The first sound film in Welsh was Y Chwarelwr, (The Quarrymen), you can find it on the internet.  One scene has the quarrymen in their caban, someone has chalked ‘HOTEL RITZ’ on the door.  The men sitting at big bench tables, two big kettles are brewing over a medium sized plate -iron stove.  They drink out of china cups, or tin or enamel.  Best of all are their sandwich boxes, like my grandad’s tobacco tins, but bigger.  Whoever made these sandwich tins was a genius, they aren’t rectangular.  Instead, the top of them curves in an arc.  If you want to describe the shape, you would say it is the shape of a slice of bread, which would fit perfectly inside without getting crushed. 
            In the film, the quarrymen-at-lunch are three days into their Eisteddfod or competition. If it’s not the best Eisteddfod, then at least it’s the longest.  One of the quarrymen stands up and sings, and his mates bang their sandwich tins on the tables.  This is no fiction.  It was typical to be discussing poetry and politics and making a contribution to Welsh language culture on the bosses’ time.   At the dinner table, they sorted out whip arounds for the sick, the men with dust-filled lungs, crushed hands and feet.
            I pick up an olive from the plastic pot I bought earlier.  There is a small cube of feta cheese which sticks to its side, but drops off just as I lift the olive to my mouth.  The feta lands on a plate of slate, with a dribble of olive oil dashed across it.  For a second it looks like a highly expensive dish served on an old roofing tile at a poncey restaurant.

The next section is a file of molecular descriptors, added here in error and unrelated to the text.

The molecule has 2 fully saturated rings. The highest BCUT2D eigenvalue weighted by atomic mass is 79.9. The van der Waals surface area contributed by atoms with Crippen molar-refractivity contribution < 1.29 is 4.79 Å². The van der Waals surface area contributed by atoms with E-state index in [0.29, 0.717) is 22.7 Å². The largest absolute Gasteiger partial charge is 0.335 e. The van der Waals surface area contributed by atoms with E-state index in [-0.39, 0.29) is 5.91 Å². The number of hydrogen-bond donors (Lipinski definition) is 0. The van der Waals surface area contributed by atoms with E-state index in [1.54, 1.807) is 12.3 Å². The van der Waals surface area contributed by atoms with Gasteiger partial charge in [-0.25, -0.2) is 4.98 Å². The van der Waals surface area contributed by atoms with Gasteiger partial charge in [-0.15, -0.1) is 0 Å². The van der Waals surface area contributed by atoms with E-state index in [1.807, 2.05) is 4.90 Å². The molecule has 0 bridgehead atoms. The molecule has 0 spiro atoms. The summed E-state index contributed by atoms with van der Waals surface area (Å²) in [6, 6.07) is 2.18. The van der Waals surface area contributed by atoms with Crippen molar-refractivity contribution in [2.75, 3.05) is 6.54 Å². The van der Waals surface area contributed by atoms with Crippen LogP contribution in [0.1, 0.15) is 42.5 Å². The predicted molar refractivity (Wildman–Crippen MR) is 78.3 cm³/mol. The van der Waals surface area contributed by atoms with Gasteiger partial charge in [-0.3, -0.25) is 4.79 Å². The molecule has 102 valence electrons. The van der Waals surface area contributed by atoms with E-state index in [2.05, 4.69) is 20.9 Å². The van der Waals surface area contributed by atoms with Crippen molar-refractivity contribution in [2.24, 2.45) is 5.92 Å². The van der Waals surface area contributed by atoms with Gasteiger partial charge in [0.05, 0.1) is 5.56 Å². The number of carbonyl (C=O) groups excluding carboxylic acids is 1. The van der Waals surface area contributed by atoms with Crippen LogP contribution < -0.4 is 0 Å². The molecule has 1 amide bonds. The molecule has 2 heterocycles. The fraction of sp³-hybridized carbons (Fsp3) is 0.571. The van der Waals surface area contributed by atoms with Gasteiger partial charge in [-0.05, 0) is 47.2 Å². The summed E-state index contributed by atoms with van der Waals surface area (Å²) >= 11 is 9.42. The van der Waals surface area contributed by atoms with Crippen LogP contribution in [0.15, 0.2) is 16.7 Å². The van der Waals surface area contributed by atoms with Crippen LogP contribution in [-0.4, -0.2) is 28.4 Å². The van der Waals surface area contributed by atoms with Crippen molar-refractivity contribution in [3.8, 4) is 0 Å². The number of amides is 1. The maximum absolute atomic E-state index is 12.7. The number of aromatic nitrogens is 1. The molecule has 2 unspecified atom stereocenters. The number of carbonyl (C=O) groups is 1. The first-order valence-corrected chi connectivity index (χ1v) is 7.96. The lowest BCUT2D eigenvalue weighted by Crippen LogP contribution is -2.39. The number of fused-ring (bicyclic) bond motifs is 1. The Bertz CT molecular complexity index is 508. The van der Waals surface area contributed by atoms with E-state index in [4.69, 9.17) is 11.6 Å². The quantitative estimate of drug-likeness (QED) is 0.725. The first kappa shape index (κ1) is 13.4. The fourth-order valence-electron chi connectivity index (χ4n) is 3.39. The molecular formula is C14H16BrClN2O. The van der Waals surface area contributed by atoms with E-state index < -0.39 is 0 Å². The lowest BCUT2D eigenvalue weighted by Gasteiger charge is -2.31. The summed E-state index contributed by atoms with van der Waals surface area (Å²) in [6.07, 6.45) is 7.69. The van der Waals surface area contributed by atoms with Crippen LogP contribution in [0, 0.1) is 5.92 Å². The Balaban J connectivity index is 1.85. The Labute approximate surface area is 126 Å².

Five Second Rule. I pick it up and eat it. 
            My fingers are now oily, over the chalk I’ve been using for better grip.  I’ll have to wipe them carefully so I don’t give away any advantage of friction.  Lots of the holds on slate are nice and sharp, or in-cut, so to hold them is like picking a vinyl record out of its sleeve.  But others are flat, and a little bit of grease would be enough to make them slide off and fall.
            Lee eats his pork pie.
            “How is it?” I ask.
            “Doesn’t disappoint.”


Praise for Slatehead
‘Witty, absorbing, wide-ranging and razor-sharp account of a love affair with rock’ Helen Mort
 ‘Good and clear and honest. Like the climbers it presents, the story is careful and risk-taking, ambitious and humble. These are the things of great writing.’ Cynan Jones
‘Peter Goulding gives a personal account of falling in love with the north Wales slate quarries, immersing himself in the climbs and the history... As well as the climbing scene, Peter has done a great job of looking into the life and hazards of the quarrymen themselves, their past times and some of the histories of the conflicts between the communities and the clueless aristocratic quarry owners who cared little for the health of employees... An intriguing read.’ James (Caff) McHaffie
'Incredibly gripping and emotional... a cast of wonderful characters... thrilling and nerve-wracking... I longed for these heroes to achieve their aims... Feels like a group rock and roll biography.' Cathryn Summerhayes, Curtis Brown 


Peter Goulding is a climber and writer from the north of England. He was born in Liverpool in 1978, lived in County Durham for years, and currently lives with his partner and son in rural Norfolk. 


He works at Center Parcs as an instructor, and goes climbing to north Wales and the Peak District as often as he can. In 2019, he won the New Welsh Writing Awards: Rheidol Prize for Writing with a Welsh Theme or Setting. 

Author Twitter Handle:  @Flatlandclimber

Publisher Twitter Handle: @newwelshreview

Author Website: www.petergoulding.co.uk